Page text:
Trail hardtail: the BIG.TRAIL

This BIG.TRAIL has a radically different frame shape. The frame reach is much longer, giving the rider more space to move about on the bike when stood up, while the slacker head angle and longer wheelbase means much more stability at high speed and on rough or steep terrain. The frame is also made from durable aluminium and it’s designed to take all the use – and abuse – you can throw at it. 

Up front, there is a 140mm travel fork with a beefy, larger diameter chassis to better cope with rougher terrain. The bike still uses 29” wheels, but both tyres and rims are larger diameter and the tread pattern is much more aggressive for grip at the expense of rolling speed. 

Wide, riser handlebars give extra leverage in the corners, paired to a short stem for rapid steering reaction. This combination also gives a higher, more upright riding position, which is great to stop you getting pitched over the bars on steep trails. Almost all BIG.TRAIL models come with a long travel dropper post as standard and the low standover height means it’s easy to get your weight low down, which can make all the difference on tricky trails. The BIG.TRAIL also has a pretty steep seat angle to offer a good seated climbing position despite all that extra reach.

Both bikes use a wide-range single-ring drivetrain and powerful hydraulic brakes, though the BIG TRAIL has larger diameter rotors for increased power at the expense of weight.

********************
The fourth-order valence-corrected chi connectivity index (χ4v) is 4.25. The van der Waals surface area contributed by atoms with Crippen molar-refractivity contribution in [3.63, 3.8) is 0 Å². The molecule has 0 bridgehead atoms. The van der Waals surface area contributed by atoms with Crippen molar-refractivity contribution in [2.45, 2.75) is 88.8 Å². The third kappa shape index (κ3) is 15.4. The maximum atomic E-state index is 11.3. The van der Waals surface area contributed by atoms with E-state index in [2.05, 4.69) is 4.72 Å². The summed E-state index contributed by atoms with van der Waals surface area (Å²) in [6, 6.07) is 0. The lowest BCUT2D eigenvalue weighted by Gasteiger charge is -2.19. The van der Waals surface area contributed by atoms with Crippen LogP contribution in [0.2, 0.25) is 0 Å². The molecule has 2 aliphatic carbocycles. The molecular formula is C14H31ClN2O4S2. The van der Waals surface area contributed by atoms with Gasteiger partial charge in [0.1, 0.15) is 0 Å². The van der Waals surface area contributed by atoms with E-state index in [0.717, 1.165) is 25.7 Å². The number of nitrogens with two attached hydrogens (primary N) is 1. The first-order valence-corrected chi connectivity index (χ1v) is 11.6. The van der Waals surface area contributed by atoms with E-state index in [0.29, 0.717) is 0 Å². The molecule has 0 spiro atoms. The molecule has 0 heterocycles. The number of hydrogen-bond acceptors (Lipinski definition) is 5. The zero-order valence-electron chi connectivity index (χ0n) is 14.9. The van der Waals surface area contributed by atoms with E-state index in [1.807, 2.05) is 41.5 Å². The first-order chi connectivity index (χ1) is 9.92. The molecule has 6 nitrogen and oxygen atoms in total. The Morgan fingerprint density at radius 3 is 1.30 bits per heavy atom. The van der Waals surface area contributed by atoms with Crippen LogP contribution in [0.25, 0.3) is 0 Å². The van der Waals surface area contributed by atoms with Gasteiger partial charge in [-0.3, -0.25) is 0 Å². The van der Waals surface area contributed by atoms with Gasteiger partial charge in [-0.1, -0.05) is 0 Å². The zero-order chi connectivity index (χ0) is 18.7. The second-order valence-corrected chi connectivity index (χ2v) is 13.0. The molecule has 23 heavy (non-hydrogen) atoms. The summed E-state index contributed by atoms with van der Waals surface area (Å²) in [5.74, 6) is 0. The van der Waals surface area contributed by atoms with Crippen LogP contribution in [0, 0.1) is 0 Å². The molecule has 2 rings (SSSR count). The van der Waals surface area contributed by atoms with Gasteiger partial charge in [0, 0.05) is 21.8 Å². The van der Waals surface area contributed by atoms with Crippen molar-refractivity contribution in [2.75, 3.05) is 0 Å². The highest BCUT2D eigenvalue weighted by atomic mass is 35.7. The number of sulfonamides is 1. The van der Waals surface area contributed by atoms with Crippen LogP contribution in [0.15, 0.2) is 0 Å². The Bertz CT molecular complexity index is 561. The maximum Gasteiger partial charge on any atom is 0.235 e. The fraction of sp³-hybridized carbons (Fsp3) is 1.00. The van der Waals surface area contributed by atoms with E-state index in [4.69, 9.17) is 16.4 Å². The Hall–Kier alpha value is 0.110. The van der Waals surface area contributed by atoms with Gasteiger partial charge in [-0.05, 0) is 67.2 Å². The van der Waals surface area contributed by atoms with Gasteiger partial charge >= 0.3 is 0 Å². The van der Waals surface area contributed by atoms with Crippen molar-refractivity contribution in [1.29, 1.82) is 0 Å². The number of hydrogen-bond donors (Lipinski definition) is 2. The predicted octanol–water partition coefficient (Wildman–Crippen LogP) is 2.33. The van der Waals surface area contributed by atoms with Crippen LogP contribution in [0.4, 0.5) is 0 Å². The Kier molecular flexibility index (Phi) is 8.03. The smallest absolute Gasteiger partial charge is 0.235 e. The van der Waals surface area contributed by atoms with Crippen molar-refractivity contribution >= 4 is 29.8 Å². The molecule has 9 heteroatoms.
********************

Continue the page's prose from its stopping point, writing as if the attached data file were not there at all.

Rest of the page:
Basically, all the kit on the trail bike is built around durability, while the cross-country bike is all about reducing weight.

Which one is best for you? A trail hardtail or a cross-country hardtail? 

While all these differences are relatively small on their own, it adds up to two bikes with radically different ride experiences. If you want to hit technical, rough trails and your kind of riding is best described as winch and plummet, then the trail bike is going to be your natural partner. It’s built to be burly, so if you don’t mind a bit more effort on a climb, it’ll more than reward you on the downhill, making it ideally suited to sessioning tracks to get your lines perfect and going faster and harder each time. Obviously, all this means a bit more risk of falling off, which is why baggy kit and kneepads are the trail rider’s uniform – you’re likely to have a bit of enduro goggle action too!

If you’re all about covering the maximum amount of distance and doing it all at warp speed, then a cross-country bike makes the most sense. It’s designed to be as capable uphill as it is on the flat and while the shorter travel and quick handling isn’t as stable on descents, you’ll be able to weave it through trees at warp speed. It’s the perfect partner for escaping off over the horizon and into the wilderness. Of course, there’s no point having all this speed on tap and having it stolen by your baggy kit flapping about, which is why the cross-country rider is no stranger to full lycra – even a helmet peak and leg hair can get removed in search of shaving seconds off your personal best.

We hope this has given you a better understanding of how a cross-country hardtail differs from a trail hardtail, both in kit, geometry and riding intent. 

If you now feel a cross-country bike would be best for you, check out the full BIG.NINE lineup here.

If the idea of a trail hardtail has you fired up, take a look at the full BIG.TRAIL lineup here.